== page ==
Michele Bachmann and Rick Perry have turned down invitations to Donald Trump's much-hyped Republican debate, leaving The Donald with just two attendees: Newt Gingrich and Rick Santorum.

Bachmann told Fox News on Thursday that she was uncomfortable participating in a debate moderated by someone who has said publicly which candidates he prefers.

It suggests the idea of bias, and I just don't know if that's necessarily the right format, she said.

Perry's spokesman, Ray Sullivan, did not mention Trump in rejecting the invitation, saying simply that Perry would be focusing on traditional retail campaigning, not debates, in the short time remaining before the Iowa caucuses on Jan. 3.

Will Trump-Moderated Debate Take Place?

While Bachmann's and Perry's rejections were more diplomatic than those from Ron Paul and Jon Huntsman, there is no getting around the result: if Trump goes forward with the debate, he will be moderating an almost empty stage.

When Paul and Huntsman turned down Trump's invitation last week, Trump dismissed them as joke candidates and said he was glad they weren't coming because they would be wasting the time of the viewers who are trying very hard to make a very important decision -- even though Paul is tied with Mitt Romney for second place in Iowa.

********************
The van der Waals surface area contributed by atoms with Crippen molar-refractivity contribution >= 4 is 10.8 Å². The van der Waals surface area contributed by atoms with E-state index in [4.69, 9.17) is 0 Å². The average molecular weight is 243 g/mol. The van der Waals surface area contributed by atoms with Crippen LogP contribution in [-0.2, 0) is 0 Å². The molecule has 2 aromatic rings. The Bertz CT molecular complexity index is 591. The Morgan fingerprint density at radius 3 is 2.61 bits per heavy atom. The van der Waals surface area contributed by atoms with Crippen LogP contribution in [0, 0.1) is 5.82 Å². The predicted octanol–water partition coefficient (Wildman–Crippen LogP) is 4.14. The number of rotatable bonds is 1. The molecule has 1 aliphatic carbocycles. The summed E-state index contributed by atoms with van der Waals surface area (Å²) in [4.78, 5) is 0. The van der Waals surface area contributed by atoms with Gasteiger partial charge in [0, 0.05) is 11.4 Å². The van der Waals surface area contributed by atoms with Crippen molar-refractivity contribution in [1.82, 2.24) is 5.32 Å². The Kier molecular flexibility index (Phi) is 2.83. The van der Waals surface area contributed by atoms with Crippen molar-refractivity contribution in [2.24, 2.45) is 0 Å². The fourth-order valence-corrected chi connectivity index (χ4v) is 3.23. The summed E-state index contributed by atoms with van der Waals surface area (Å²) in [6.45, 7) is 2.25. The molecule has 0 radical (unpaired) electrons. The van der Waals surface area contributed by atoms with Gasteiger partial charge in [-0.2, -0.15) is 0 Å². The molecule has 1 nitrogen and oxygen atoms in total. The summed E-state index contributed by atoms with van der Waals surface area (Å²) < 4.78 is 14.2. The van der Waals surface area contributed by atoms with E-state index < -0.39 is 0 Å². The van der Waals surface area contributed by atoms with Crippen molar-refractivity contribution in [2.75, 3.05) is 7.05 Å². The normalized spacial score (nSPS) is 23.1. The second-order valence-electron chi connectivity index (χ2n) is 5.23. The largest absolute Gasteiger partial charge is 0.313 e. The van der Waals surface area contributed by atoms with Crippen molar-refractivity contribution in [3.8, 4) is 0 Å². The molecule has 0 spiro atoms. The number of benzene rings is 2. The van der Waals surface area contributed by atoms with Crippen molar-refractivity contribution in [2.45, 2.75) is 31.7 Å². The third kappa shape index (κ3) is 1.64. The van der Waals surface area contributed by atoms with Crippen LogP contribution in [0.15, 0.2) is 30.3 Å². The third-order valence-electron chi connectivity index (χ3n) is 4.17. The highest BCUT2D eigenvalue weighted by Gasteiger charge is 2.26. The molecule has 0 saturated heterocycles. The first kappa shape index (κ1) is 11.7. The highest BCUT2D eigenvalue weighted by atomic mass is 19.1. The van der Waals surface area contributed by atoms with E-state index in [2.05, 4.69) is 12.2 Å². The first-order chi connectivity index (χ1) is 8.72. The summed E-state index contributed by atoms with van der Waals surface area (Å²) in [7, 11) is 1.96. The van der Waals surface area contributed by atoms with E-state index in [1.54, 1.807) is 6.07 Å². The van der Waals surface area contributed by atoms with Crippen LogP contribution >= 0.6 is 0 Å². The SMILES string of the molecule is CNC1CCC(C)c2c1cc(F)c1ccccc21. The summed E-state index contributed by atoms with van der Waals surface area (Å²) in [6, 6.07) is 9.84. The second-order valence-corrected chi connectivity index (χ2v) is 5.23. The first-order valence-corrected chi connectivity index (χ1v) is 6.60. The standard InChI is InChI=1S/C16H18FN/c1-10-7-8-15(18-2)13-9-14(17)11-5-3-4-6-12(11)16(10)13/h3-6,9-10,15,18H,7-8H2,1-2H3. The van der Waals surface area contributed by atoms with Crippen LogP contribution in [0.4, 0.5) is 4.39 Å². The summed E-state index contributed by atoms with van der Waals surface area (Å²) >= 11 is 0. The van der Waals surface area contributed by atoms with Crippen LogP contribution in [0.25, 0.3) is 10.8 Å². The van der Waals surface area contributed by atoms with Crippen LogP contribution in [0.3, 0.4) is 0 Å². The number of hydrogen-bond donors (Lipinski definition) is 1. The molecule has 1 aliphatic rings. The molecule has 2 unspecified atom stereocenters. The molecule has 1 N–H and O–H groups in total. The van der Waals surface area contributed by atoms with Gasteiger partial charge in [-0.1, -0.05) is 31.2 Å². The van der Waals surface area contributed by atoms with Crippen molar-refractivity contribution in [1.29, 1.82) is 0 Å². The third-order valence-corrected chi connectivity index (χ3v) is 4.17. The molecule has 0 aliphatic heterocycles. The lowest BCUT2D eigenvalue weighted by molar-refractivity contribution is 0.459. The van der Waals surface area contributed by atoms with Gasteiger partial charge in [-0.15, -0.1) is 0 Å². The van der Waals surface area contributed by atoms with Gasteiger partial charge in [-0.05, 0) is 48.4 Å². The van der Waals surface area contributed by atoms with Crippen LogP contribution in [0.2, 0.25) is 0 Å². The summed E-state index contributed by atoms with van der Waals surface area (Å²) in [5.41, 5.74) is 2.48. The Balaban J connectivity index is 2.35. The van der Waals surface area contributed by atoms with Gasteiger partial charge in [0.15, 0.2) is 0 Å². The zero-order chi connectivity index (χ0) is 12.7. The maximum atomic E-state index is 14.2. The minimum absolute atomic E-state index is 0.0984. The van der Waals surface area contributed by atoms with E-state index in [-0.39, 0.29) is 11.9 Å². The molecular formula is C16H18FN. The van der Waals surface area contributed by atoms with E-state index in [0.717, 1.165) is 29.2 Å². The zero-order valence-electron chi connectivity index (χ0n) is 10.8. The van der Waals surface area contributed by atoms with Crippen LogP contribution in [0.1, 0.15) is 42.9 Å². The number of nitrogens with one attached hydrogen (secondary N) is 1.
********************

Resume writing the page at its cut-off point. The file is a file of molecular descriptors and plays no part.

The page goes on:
But then Romney, who has praised Trump in the past, announced that he, too, would be skipping the debate. And with Bachmann's and Perry's decisions to do the same, Trump is left with naught but Gingrich and Santorum, who, with just 4 percent support in national polls, is a joke candidate if ever there was one.

It seems that -- despite the insults Trump has hurled at candidates who criticized him, and despite the mocking from Gingrich, who said, You want me to believe you can debate Barack Obama but you're afraid to show up with Donald Trump? -- most candidates have heeded the advice of people like Republican National Committee Chairman Reince Priebus, who noted the conflict inherent in having a debate moderated by someone who is still talking about running as an independent.

There is also the small fact that, according to an NBC poll, voters say by a 2-to-1 margin that they would be less likely to vote for a candidate endorsed by Trump. Candidates, especially those who are running behind, have little to gain by associating with someone so clearly unpopular.

Trump's press office did not immediately respond to a request for comment Friday morning, and he has given no indication so far of whether he will cancel the debate or move forward with such dismal participation.